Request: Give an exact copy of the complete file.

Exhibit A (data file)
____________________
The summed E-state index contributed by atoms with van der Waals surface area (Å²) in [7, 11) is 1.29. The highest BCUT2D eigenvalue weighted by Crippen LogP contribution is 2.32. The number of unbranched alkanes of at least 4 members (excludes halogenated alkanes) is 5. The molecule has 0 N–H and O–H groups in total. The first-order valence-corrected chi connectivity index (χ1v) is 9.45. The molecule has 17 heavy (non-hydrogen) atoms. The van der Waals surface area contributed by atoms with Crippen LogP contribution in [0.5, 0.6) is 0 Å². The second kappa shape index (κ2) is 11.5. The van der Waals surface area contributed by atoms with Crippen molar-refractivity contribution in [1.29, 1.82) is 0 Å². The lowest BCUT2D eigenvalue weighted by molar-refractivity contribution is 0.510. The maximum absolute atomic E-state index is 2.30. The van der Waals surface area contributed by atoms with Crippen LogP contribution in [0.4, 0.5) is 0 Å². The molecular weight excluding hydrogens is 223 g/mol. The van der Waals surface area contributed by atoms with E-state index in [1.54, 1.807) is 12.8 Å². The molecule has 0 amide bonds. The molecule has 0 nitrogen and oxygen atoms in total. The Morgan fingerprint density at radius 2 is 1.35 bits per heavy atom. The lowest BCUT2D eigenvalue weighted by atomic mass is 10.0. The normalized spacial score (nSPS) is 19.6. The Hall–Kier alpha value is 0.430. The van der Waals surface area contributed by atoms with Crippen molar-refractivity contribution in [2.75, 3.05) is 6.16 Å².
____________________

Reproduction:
The summed E-state index contributed by atoms with van der Waals surface area (Å²) in [7, 11) is 1.29. The highest BCUT2D eigenvalue weighted by Crippen LogP contribution is 2.32. The number of unbranched alkanes of at least 4 members (excludes halogenated alkanes) is 5. The molecule has 0 N–H and O–H groups in total. The first-order valence-corrected chi connectivity index (χ1v) is 9.45. The molecule has 17 heavy (non-hydrogen) atoms. The van der Waals surface area contributed by atoms with Crippen LogP contribution in [0.5, 0.6) is 0 Å². The second kappa shape index (κ2) is 11.5. The van der Waals surface area contributed by atoms with Crippen molar-refractivity contribution in [1.29, 1.82) is 0 Å². The lowest BCUT2D eigenvalue weighted by molar-refractivity contribution is 0.510. The maximum absolute atomic E-state index is 2.30. The van der Waals surface area contributed by atoms with Crippen LogP contribution in [0.4, 0.5) is 0 Å². The molecular weight excluding hydrogens is 223 g/mol. The van der Waals surface area contributed by atoms with E-state index in [1.54, 1.807) is 12.8 Å². The molecule has 0 amide bonds. The molecule has 0 nitrogen and oxygen atoms in total. The Morgan fingerprint density at radius 2 is 1.35 bits per heavy atom. The lowest BCUT2D eigenvalue weighted by atomic mass is 10.0. The normalized spacial score (nSPS) is 19.6. The Hall–Kier alpha value is 0.430. The van der Waals surface area contributed by atoms with Crippen molar-refractivity contribution in [2.75, 3.05) is 6.16 Å².